In our second task, we investigate whether separately modeling text and code can help the Next Utterance Classification (NUC) task on SO comments, which is to classify whether an utterance is a response to another. For training/validating/testing models, we design special rules to collect context-response pairs on Stackoverflow comments containing both natural language and code snippets.Siamese networks with tied Bi-LSTM were implemented for NUC task, with and without code snippets treated differently from natural text. Beyond the current work, our research plan is to mine the rich resources in Stack Overflow, understand text-code mixed data, and develop programming related intelligent assistants in the long run.
Any suggestions and comments are highly appreciated.
At Clippers on Tuesday, Jie Zhao will present work with Huan Sun on product-related question answering. Title and abstract below.
Title: Answer Retrieval on E-commerce Websites via Weakly Supervised Question Reformulation
Abstract: In this seminar, I will talk about our ongoing work about product-related question answering on E-commerce websites, which aims to retrieve answers from a large corpus of answer candidates. Our problem setting is different from traditional answer selection where a small answer candidate set is pre-defined and the state-of-the-art models generally adopt sophisticated models to match the semantics between the QA pairs. However, these methods will be very expensive to use when the answer candidate set is large and dynamically increasing. In our work, we adopt a classic light-weight TF-IDF search scheme for efficiency reasons but aim at better retrieval results through question reformulation. One of the challenges here is the lack of direct labeled data with pairs. To address this, we look into the word-matching results of the existing QA pairs as weak supervision signals, and define different sub-tasks that 1) learn focus attention on the question words, 2) infer words that will possibly occur in a true answer and 3) use the result of the first two sub-tasks as reformulated question to improve the final retrieval performance. We model the inter-relations among these sub-tasks and train it under a multi-task learning scheme. Preliminary results show our model has the potential to achieve better retrieval performance than existing baseline methods while guaranteeing lower search complexities. Currently, our model still does not perform very well on the second sub-task, possibly because of the large vocabulary space. We are exploring various learning strategies to further improve it. Any suggestions and comments will be appreciated.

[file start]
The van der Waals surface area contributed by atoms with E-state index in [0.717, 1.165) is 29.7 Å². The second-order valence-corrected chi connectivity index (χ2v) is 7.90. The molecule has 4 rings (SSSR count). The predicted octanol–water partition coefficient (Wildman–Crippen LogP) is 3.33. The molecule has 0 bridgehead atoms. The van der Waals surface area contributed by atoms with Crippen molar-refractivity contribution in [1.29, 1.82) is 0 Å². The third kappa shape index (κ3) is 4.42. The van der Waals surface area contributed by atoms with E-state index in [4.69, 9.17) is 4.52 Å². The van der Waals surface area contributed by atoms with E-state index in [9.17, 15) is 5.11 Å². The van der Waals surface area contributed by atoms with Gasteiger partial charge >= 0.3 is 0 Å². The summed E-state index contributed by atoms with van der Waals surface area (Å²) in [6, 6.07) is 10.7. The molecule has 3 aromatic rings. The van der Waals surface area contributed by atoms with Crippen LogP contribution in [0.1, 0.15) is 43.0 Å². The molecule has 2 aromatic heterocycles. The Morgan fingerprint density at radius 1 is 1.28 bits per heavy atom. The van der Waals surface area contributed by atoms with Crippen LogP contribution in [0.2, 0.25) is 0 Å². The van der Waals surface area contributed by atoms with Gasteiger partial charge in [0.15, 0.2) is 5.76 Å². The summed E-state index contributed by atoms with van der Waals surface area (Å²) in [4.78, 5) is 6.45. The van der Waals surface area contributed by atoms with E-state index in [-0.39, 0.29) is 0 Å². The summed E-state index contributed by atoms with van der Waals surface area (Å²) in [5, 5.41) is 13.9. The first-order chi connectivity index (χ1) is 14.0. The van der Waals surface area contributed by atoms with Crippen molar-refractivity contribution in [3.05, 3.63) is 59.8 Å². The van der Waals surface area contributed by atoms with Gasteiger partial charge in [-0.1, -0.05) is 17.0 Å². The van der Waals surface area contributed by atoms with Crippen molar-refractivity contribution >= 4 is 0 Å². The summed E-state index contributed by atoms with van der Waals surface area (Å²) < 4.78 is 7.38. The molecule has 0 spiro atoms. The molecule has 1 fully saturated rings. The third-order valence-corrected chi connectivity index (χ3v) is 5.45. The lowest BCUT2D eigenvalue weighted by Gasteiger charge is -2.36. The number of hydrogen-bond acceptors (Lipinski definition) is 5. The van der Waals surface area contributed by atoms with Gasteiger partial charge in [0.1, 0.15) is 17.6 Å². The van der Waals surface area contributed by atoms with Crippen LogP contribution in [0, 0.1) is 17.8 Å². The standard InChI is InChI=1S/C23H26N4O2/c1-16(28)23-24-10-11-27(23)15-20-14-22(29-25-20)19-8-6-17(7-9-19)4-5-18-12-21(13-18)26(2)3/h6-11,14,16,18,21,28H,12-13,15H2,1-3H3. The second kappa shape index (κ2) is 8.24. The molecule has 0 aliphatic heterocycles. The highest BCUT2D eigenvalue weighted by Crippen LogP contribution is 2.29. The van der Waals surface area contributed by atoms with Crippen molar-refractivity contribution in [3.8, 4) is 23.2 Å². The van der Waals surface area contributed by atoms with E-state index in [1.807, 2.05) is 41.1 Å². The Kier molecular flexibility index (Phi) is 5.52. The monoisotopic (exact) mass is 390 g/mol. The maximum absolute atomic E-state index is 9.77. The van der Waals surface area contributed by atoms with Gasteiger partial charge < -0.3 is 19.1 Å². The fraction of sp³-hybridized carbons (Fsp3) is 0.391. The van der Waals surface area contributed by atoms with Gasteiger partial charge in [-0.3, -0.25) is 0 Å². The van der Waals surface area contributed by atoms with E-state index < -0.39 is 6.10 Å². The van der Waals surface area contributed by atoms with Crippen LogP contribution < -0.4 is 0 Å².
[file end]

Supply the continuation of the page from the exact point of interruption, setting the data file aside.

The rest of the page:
At Clippers Tuesday, Evan Jaffe will presenting work in progress using Sequential Matching Networks to do dialogue response selection.
SMN architecture is designed to maintain dialogue history (using an RNN) and thus provide extended context. The task is formulated as ranking a set of k candidate responses, given a dialogue history. Preliminary results on a virtual patient dataset show good ranking accuracy (95% on dev) when the network chooses between the true next response, and 9 randomly selected negative examples. However, this task may be too easy, so a few more challenging tests are worth exploring, including increasing the size of k and choosing more confusable candidates. An n-gram overlap could be a good baseline. Ultimately, using the SMN to rerank an n-best list coming from a CNN model (Jin et al 2017) could prove beneficial, complementing the CNN with an ability to track previous turns. This history could be useful for questions with zero anaphora like, ‘What dose’, which crucially rely on previous turns for successful interpretation.
At Clippers on Tuesday, Symon Stevens Guille will be presenting joint work with Taylor Mahler on ethics in NLP; abstract below.
I will present the beginnings of a research project between myself and Taylor Mahler on ethical NLP and data management. I’ll discuss results from several recent papers in NLP, particularly on dialects, and sociolinguistic aspects of language use. I also review the result of Mahler et al (to appear), which illustrated several ways of fooling NLP systems into erroneously contradicting human-categorized sentiment. These results are complemented by case studies from media and civil rights investigations into the use, abuse, and (largely naive) processing of social media data by third parties, particularly the State.